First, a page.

After this, each of the team presents their plan to the entire assembled group. The plan highlights the risks identified, the dependencies foreseen, and the agreed-upon objectives along with their Business Value. Once each of the teams has completed this presentation, an aggregated list of team objectives is presented and an aggregated list of Program risks is also compiled.
The team discusses each of the risks and addresses them based on the ROAM (Resolved, Owned, Accepted, Mitigated) mechanism. Finally, there is a vote of confidence where each team gives their score (between 1 and 5) on how confident they are of attaining the various objectives. If any team votes lower than a score of 3, then they must voice their concerns which are deliberated upon by the entire group. The concern might add to the list of risks or require some re-planning or simply be informative. If necessary the teams rework their plans until a high confidence level can be reached.
Outputs from a PI Planning
The outputs of a PI Planning meeting are the following –
- A list of Team Objectives with Business Value, where objectives are business summaries of what each team intends to deliver in the upcoming PI.
- Also, there are Stretch Objectives that each team may have opted for in case they are able to complete their work and some velocity is left.
The team objectives are aggregated and refined to form the overall Program PI Objectives with Business Value. This is done by the Release Train Engineer after the PI Planning meeting is over and not during the meeting.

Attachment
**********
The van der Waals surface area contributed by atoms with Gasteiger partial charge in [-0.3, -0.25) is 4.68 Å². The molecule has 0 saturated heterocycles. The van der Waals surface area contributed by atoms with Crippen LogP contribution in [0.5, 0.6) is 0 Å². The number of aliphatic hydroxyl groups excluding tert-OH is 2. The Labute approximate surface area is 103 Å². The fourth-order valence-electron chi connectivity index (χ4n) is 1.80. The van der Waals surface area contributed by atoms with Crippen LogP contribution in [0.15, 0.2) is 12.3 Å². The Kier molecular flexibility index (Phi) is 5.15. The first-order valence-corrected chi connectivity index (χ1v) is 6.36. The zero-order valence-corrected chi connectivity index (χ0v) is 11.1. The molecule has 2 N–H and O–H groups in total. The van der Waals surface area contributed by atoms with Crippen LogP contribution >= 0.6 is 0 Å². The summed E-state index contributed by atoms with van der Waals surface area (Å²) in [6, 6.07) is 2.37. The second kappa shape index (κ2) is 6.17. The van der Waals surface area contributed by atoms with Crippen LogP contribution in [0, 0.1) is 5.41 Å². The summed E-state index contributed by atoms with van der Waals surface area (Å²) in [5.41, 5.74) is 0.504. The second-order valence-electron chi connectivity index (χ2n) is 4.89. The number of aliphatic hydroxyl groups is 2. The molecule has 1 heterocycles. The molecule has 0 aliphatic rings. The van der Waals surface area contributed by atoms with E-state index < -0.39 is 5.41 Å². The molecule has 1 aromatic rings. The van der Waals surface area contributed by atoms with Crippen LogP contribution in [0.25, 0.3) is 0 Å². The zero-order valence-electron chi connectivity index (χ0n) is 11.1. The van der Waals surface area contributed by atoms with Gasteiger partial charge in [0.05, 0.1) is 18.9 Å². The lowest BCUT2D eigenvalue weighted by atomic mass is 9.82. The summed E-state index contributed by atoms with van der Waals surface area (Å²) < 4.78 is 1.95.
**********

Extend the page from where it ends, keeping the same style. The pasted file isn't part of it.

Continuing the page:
- We also gain an insight into each team’s velocity for Iteration 1 and Iteration 2 at the minimum, along with the User stories with Size identified for these iterations that the teams will work on.
- An important output of the PI Planning is the Program Dependency board which depicts the Features/ Stories, any Dependencies, and the Milestones. Architects and UX team members play a key role to help identify these dependencies.
- PI Planning also gives us a list of Risks identified and how they have been addressed through ROAM (Resolved, Owned, Accepted, Mitigated) mechanism.
Main Roles involved in PI Planning
The key roles and their function during the PI Planning are highlighted below.
- Business Owner – provides the Business Value and approval to Team PI Objectives
- Product Manager – provides the Top 10 Feature backlog (prioritized)
- RTE – presents the planning process and the expected outcomes
- Product Owner and Scrum Masters – to enable Team breakouts and Feature to Story decomposition
- Agile Teams – for breaking the Features into User Stories during the Team breakouts, identify/ address risks and for giving the all-important confidence vote
- System Arch/ Engineering – to help establish inter-team dependencies and risks
The PI Planning meeting serves the important function of bringing the entire ART team together and helping them gain a unified perspective on the work they are going to accomplish.
The teams get to hear from the Business Owners – the organizational leaders – about how the PI being planned will help the organization get closer to their overall goals and what is the envisioned future of the Solution being delivered.
On a more mundane note, the teams are able to highlight the interdependencies and how they plan to address them successfully. Having formulated the PI objectives, the teams have a sense of ownership to deliver them.
The PI Planning meeting is organized in the 5th iteration of the PI which is the Innovation and Planning Iteration and thus does not need to be scheduled on an additional timeline. It quenches the need for the perspective that the teams often desire but rarely obtain. It distributes planning and control of work to the teams who are ultimately responsible for delivering.
And that is a good thing!
Product Manager, SwiftEASe